# Relation of different edges in rectangles

Is there any rectangle, that if you divide it into another rectangle (or any other quadrilateral), the relation between the two different edges is the same in both rectangles?

For example - Orginal rectangle:

Divided Rectangle:

Note that these illustrations aren't really exact, it's just to clear the point.

Thanks.

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Do you require the longer side to be divided in half, or do you want the longer side divided so that you get a square and "the rest"? – Arturo Magidin Sep 20 '10 at 18:26
devided in half. – Alon Gubkin Sep 20 '10 at 18:28
it's spelled "divided". It comes from "divide". – Arturo Magidin Sep 20 '10 at 18:34
Sorry for my English. Thanks for the correction :) – Alon Gubkin Sep 20 '10 at 18:35

I presume you want $b/a=a/(b/2)$, that is $(b/a)^2=2$ so the ratio of sides is $\sqrt 2$. The A series of paper sizes is based on this ratio. To the nearest millimetre the ratio of the long to the short size is $\sqrt2$, so tearing a sheet of A4 along a line through its centre parallel to its short sides gives two sheets of A5 etc.
This amounts to solving an equation. For the case you illustrate (where we divide the longer side in half), you fall into one of two cases: if $b\gt 2a$, so that in the second rectangle the horizontal sides are still the longer sides, you want $\frac{b/2}{a}=\frac{b}{a}$. For this to occur, you would need $ba = 2ba$, which is impossible since both $a$ and $b$ are assumed positive.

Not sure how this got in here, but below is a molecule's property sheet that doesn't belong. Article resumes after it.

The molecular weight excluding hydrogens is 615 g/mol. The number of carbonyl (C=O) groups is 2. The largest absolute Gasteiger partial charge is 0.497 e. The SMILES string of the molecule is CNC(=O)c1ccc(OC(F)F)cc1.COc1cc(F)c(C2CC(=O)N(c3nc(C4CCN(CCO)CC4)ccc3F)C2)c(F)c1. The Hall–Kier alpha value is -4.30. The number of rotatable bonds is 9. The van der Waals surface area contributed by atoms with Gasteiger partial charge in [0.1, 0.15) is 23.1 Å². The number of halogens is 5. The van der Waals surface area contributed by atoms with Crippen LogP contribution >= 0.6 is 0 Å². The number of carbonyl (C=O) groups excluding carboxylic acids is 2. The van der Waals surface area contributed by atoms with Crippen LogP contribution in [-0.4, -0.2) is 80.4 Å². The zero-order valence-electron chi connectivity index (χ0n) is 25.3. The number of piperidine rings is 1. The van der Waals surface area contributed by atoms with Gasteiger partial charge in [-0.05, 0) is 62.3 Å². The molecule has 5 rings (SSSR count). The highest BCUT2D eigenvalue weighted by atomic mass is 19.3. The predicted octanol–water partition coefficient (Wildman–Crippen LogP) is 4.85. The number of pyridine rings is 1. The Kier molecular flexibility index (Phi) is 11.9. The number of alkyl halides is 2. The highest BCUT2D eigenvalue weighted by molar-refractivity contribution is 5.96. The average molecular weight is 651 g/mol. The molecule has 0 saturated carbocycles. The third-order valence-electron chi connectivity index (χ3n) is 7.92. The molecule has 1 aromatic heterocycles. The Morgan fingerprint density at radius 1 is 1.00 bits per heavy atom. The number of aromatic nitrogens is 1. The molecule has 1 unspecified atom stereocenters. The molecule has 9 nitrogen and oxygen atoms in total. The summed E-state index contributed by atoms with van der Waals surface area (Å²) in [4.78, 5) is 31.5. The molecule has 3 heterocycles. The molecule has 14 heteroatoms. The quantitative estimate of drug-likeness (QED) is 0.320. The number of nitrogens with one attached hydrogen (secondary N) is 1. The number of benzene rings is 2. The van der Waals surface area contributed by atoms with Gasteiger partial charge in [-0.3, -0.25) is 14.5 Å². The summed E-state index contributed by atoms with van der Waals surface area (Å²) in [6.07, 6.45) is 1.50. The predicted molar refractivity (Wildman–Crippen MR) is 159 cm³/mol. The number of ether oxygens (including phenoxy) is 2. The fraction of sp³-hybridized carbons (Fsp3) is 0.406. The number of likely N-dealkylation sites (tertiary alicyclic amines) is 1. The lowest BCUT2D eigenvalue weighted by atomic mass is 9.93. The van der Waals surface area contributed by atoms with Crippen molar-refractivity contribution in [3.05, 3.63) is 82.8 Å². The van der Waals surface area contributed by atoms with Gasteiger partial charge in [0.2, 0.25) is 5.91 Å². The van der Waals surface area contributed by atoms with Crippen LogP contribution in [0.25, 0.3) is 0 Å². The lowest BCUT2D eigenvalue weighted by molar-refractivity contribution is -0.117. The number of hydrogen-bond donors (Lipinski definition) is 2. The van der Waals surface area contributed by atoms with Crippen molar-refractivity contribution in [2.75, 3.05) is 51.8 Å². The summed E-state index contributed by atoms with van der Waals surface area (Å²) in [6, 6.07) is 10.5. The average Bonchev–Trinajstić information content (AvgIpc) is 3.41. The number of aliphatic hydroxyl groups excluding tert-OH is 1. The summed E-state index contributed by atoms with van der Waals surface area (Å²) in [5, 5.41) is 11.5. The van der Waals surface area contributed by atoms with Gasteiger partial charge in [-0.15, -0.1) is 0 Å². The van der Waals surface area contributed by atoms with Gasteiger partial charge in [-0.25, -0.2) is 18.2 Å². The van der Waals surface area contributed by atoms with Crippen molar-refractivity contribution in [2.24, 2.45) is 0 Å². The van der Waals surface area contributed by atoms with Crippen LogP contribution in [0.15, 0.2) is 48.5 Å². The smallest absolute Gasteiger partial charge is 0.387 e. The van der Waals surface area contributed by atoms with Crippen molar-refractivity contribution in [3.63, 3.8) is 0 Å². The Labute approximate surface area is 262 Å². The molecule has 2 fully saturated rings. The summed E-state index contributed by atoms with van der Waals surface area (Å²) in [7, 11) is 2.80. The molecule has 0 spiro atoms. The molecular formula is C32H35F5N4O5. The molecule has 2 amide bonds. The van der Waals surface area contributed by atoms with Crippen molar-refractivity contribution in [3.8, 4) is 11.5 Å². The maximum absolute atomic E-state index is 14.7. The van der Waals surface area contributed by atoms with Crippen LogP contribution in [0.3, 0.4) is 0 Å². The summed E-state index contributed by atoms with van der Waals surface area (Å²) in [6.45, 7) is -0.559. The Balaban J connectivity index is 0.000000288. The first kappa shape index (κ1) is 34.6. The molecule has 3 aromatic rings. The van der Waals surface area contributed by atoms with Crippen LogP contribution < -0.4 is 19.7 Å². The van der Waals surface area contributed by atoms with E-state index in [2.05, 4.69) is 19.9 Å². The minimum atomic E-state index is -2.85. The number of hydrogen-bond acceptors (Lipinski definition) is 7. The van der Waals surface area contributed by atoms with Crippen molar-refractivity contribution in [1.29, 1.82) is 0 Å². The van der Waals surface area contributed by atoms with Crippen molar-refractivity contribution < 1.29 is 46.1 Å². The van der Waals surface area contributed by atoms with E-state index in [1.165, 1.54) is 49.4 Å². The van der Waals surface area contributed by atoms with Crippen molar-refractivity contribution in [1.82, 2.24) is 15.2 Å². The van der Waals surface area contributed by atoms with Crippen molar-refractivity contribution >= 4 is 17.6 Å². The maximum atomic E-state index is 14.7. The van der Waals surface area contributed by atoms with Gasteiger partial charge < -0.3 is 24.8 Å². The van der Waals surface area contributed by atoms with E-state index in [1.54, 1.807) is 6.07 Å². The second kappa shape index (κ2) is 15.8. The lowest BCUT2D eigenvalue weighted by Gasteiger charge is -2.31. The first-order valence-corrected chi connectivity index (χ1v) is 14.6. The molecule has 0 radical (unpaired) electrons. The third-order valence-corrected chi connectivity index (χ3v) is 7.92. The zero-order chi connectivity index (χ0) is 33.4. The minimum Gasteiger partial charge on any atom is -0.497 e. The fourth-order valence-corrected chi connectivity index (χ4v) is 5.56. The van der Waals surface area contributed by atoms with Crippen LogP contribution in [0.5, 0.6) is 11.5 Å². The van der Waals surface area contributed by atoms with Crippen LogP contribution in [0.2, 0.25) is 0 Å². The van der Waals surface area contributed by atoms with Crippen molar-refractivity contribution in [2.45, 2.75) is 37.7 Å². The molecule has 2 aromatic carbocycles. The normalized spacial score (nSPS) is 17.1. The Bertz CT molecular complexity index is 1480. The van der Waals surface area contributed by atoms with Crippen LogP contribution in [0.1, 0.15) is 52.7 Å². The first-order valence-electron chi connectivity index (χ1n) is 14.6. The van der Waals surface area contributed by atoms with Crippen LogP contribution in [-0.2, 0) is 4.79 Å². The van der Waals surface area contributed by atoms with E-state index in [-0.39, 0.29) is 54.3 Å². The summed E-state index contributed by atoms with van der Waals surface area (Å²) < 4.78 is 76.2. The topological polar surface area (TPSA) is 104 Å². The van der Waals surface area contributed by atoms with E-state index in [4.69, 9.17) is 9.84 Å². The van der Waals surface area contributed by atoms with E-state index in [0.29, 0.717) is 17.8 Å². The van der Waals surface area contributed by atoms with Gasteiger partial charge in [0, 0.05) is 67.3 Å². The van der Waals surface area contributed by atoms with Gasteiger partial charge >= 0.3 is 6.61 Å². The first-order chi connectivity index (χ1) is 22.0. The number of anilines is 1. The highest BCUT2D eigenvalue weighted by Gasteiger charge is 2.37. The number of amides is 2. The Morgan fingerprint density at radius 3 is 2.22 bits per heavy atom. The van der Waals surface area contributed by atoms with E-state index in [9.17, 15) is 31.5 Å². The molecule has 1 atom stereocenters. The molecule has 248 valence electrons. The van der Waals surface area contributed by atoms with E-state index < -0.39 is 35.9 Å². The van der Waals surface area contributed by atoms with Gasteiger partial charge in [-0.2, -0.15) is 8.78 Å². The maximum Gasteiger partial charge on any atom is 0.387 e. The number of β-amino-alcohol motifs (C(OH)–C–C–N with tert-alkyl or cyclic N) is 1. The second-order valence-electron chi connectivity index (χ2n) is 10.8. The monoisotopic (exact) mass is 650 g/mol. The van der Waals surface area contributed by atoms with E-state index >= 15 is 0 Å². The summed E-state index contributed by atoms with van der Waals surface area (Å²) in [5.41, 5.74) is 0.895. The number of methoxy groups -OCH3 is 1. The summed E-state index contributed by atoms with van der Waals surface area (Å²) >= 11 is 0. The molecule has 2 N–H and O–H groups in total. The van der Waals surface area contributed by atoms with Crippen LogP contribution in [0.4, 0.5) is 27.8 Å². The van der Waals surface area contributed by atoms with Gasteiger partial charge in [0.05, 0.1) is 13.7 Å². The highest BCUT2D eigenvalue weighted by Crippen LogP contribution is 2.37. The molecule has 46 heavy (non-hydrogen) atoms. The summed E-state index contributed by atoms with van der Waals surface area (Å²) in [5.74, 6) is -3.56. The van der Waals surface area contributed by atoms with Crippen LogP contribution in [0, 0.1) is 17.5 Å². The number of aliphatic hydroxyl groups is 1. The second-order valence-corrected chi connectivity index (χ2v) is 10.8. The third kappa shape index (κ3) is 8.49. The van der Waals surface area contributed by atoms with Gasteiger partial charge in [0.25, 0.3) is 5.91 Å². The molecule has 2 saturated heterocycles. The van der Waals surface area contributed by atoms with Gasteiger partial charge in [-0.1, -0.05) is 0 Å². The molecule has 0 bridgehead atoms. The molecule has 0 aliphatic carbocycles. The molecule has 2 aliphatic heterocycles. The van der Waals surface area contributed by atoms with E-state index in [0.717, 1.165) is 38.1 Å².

If $b\leq 2a$, then in the second rectangle it is the vertical side that are longest, so you want $\frac{a}{b/2} = \frac{b}{a}$. This gives you $2a^2 = b^2$, or $\sqrt{2}a=b$ (since $a$ and $b$ are lengths, they will be positive). So, for example, if $a$ is $1$ in the first figure, you need $b=\sqrt{2}$.
Of course, it will all depend on what proportions you want. For example, one can consider the case in which you "cut off" a square of side length $a$ from your original rectangle, leaving you with a rectangle with sides $a$ and $b-a$. Then you would want this latter rectangle to have the same proportions as the original one, which means you want $\frac{b}{a}=\frac{a}{b-a}$ (turns out you cannot do it if $b-a\gt a$). This leads to an equation that you can solve for $b$ in terms of $a$ (or solve for $a$ in terms of $b$), giving you the proportions that the original rectangle must have. Etc.